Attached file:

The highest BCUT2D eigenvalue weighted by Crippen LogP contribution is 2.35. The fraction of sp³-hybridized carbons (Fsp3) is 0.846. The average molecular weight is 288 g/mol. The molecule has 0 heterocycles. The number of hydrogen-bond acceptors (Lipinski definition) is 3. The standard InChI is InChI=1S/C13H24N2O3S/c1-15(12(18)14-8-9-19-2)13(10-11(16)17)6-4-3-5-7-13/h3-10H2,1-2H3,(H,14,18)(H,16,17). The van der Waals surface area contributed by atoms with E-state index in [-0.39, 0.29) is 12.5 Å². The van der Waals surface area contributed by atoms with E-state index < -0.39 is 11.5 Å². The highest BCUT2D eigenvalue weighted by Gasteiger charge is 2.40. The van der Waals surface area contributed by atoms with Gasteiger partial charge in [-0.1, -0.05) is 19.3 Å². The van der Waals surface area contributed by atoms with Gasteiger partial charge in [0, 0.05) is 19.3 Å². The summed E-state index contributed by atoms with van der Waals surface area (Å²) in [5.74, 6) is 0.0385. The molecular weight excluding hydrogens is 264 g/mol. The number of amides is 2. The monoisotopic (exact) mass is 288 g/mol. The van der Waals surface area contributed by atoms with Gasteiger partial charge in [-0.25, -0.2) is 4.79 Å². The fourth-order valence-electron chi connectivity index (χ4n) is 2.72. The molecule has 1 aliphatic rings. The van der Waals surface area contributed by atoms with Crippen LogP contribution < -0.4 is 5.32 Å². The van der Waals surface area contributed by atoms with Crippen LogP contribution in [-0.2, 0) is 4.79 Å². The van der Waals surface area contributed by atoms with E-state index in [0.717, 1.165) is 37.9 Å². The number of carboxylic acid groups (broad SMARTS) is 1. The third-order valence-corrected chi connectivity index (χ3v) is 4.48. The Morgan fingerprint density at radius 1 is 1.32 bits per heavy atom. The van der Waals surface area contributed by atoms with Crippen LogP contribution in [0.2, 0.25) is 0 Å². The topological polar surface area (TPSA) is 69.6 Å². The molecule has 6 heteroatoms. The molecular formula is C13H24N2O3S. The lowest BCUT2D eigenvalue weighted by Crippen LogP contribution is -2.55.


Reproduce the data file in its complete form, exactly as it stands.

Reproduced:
The highest BCUT2D eigenvalue weighted by Crippen LogP contribution is 2.35. The fraction of sp³-hybridized carbons (Fsp3) is 0.846. The average molecular weight is 288 g/mol. The molecule has 0 heterocycles. The number of hydrogen-bond acceptors (Lipinski definition) is 3. The standard InChI is InChI=1S/C13H24N2O3S/c1-15(12(18)14-8-9-19-2)13(10-11(16)17)6-4-3-5-7-13/h3-10H2,1-2H3,(H,14,18)(H,16,17). The van der Waals surface area contributed by atoms with E-state index in [-0.39, 0.29) is 12.5 Å². The van der Waals surface area contributed by atoms with E-state index < -0.39 is 11.5 Å². The highest BCUT2D eigenvalue weighted by Gasteiger charge is 2.40. The van der Waals surface area contributed by atoms with Gasteiger partial charge in [-0.1, -0.05) is 19.3 Å². The van der Waals surface area contributed by atoms with Gasteiger partial charge in [0, 0.05) is 19.3 Å². The summed E-state index contributed by atoms with van der Waals surface area (Å²) in [5.74, 6) is 0.0385. The molecular weight excluding hydrogens is 264 g/mol. The number of amides is 2. The monoisotopic (exact) mass is 288 g/mol. The van der Waals surface area contributed by atoms with Gasteiger partial charge in [-0.25, -0.2) is 4.79 Å². The fourth-order valence-electron chi connectivity index (χ4n) is 2.72. The molecule has 1 aliphatic rings. The van der Waals surface area contributed by atoms with Crippen LogP contribution < -0.4 is 5.32 Å². The van der Waals surface area contributed by atoms with Crippen LogP contribution in [-0.2, 0) is 4.79 Å². The van der Waals surface area contributed by atoms with E-state index in [0.717, 1.165) is 37.9 Å². The number of carboxylic acid groups (broad SMARTS) is 1. The third-order valence-corrected chi connectivity index (χ3v) is 4.48. The Morgan fingerprint density at radius 1 is 1.32 bits per heavy atom. The van der Waals surface area contributed by atoms with Crippen LogP contribution in [0.2, 0.25) is 0 Å². The topological polar surface area (TPSA) is 69.6 Å². The molecule has 6 heteroatoms. The molecular formula is C13H24N2O3S. The lowest BCUT2D eigenvalue weighted by Crippen LogP contribution is -2.55.